By Holly Gilbert (Print Edition)
Whether it is better to house data in a public or private cloud depends on a company’s security and compliance needs as well as its risk tolerance.
Cloud computing is becoming ubiquitous among enterprises, according to a June 2013 study called Cloud Computing: Key Trends and Future Effects by IDG Enterprise. It notes that investment in cloud computing has gone up 10 percent in the past year, with IT departments spending an average of 44 percent of their budget on cloud computing. Sixty-one percent of organizations now house at least some of their IT infrastructure in the cloud.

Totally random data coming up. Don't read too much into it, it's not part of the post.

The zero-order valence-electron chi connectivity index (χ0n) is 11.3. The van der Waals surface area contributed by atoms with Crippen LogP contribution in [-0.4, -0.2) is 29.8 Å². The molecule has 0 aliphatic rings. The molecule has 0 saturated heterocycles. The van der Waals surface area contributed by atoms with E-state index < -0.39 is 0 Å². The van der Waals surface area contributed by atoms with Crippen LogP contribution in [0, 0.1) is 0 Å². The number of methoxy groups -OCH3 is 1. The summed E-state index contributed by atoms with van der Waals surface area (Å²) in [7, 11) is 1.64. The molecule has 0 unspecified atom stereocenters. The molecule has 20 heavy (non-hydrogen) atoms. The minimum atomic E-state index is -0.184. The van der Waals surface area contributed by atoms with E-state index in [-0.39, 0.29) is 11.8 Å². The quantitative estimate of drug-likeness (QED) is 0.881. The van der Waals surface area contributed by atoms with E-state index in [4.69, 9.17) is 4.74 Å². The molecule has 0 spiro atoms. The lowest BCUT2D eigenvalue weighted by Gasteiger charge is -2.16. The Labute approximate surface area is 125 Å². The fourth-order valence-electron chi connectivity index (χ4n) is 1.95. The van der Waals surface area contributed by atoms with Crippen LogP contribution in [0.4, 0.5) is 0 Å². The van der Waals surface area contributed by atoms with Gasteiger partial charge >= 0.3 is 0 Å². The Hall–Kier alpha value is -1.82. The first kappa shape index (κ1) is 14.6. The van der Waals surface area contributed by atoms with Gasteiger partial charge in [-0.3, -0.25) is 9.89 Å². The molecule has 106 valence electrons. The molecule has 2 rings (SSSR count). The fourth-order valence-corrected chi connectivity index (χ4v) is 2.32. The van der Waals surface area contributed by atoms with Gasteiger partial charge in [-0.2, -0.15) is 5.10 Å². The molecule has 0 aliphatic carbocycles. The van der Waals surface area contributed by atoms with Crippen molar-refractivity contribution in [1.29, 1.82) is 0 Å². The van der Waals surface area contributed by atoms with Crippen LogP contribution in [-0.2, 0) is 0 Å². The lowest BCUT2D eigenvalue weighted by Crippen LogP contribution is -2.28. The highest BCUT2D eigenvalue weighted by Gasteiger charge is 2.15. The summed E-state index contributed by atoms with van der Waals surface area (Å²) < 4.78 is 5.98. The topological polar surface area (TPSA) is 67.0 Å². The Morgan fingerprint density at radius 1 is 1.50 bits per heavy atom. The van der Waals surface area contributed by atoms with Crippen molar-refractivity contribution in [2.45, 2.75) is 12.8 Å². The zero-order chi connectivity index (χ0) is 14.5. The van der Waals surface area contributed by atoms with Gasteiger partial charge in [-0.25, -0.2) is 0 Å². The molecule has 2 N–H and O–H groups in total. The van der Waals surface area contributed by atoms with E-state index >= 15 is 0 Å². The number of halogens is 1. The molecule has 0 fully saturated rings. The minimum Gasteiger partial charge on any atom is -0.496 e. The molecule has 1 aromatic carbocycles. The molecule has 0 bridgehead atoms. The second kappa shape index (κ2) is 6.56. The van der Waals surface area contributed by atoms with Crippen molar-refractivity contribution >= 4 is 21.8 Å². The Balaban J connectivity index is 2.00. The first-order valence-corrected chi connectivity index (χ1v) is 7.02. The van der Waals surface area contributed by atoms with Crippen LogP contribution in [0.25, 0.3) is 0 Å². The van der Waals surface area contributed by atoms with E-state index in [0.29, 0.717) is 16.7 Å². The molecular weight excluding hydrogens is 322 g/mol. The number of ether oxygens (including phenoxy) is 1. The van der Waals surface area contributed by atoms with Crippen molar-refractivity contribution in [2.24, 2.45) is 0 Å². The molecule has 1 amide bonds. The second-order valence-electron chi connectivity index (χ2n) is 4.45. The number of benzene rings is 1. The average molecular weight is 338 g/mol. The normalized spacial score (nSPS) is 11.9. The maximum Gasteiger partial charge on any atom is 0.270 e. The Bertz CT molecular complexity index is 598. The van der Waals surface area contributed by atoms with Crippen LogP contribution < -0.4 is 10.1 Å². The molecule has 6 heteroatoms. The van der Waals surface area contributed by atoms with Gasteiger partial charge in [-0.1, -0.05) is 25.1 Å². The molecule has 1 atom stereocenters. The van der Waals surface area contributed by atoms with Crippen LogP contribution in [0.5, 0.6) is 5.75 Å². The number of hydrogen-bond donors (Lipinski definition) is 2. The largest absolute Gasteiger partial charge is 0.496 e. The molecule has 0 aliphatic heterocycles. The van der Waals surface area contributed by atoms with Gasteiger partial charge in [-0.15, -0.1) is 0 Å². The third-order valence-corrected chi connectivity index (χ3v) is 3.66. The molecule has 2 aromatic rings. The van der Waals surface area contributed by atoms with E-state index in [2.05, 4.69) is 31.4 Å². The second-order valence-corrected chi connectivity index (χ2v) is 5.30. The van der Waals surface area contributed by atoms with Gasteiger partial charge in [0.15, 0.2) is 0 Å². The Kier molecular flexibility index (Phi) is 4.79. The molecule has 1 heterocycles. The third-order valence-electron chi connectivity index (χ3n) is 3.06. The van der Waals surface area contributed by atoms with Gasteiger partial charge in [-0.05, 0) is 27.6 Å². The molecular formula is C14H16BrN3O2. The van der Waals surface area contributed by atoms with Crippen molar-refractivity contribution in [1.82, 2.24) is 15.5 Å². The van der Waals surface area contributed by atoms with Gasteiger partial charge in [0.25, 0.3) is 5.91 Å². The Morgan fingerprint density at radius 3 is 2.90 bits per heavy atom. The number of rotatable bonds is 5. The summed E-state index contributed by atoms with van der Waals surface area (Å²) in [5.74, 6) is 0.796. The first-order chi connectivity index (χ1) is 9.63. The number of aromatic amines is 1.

But not all clouds are the same, and executives must decide which type of platform best suits their company. Security, cost, and operating speed are top priorities in these decisions. There are public clouds, private clouds, and hybrids. Public-cloud platforms are available to anyone willing to pay for the service. The vendors own the data centers and most often control and provide the security settings. In a private cloud, companies actually own and manage the data storage and security settings themselves.
In the IDG survey, 28 percent of respondents said their company’s IT environment is in the private cloud, and 14 percent said their infrastructure resides in the public cloud. In 18 months, a total of 36 percent will have moved their virtual computing to the private side, while 20 percent will use public platforms.
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Flickr photo by FutUndBeidl